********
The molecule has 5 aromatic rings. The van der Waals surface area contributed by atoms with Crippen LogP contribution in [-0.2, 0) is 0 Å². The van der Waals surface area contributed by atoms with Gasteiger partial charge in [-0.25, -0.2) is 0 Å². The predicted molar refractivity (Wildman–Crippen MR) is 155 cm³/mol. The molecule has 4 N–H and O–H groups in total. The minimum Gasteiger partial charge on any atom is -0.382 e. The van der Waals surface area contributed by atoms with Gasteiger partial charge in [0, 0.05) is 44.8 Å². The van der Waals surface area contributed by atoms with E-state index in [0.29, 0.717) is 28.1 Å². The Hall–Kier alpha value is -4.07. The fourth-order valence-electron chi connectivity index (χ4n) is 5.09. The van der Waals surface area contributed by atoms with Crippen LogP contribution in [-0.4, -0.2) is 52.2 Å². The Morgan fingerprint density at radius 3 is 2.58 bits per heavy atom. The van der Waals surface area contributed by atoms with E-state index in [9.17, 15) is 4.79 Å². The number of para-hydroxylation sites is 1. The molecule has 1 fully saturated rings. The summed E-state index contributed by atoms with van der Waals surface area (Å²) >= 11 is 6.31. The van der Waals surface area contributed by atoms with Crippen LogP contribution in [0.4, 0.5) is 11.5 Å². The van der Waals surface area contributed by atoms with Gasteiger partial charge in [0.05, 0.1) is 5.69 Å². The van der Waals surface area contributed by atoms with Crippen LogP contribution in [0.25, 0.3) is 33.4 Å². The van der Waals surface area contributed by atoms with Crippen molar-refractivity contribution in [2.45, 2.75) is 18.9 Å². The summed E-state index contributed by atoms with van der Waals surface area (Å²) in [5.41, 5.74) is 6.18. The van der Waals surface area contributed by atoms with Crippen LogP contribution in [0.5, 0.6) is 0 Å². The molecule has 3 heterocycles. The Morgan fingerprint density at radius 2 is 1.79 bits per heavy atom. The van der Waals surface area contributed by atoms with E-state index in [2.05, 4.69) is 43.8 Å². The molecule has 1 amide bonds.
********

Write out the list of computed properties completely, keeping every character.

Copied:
The molecule has 5 aromatic rings. The van der Waals surface area contributed by atoms with Crippen LogP contribution in [-0.2, 0) is 0 Å². The van der Waals surface area contributed by atoms with Gasteiger partial charge in [-0.25, -0.2) is 0 Å². The predicted molar refractivity (Wildman–Crippen MR) is 155 cm³/mol. The molecule has 4 N–H and O–H groups in total. The minimum Gasteiger partial charge on any atom is -0.382 e. The van der Waals surface area contributed by atoms with Gasteiger partial charge in [0, 0.05) is 44.8 Å². The van der Waals surface area contributed by atoms with E-state index in [0.29, 0.717) is 28.1 Å². The Hall–Kier alpha value is -4.07. The fourth-order valence-electron chi connectivity index (χ4n) is 5.09. The van der Waals surface area contributed by atoms with Crippen LogP contribution in [-0.4, -0.2) is 52.2 Å². The Morgan fingerprint density at radius 3 is 2.58 bits per heavy atom. The van der Waals surface area contributed by atoms with E-state index in [9.17, 15) is 4.79 Å². The number of para-hydroxylation sites is 1. The molecule has 1 fully saturated rings. The summed E-state index contributed by atoms with van der Waals surface area (Å²) >= 11 is 6.31. The van der Waals surface area contributed by atoms with Crippen LogP contribution in [0.4, 0.5) is 11.5 Å². The van der Waals surface area contributed by atoms with Gasteiger partial charge in [0.05, 0.1) is 5.69 Å². The van der Waals surface area contributed by atoms with Crippen LogP contribution in [0.25, 0.3) is 33.4 Å². The van der Waals surface area contributed by atoms with Crippen molar-refractivity contribution in [2.45, 2.75) is 18.9 Å². The summed E-state index contributed by atoms with van der Waals surface area (Å²) in [5.41, 5.74) is 6.18. The van der Waals surface area contributed by atoms with Crippen LogP contribution in [0.5, 0.6) is 0 Å². The molecule has 3 heterocycles. The Morgan fingerprint density at radius 2 is 1.79 bits per heavy atom. The van der Waals surface area contributed by atoms with E-state index in [2.05, 4.69) is 43.8 Å². The molecule has 1 amide bonds.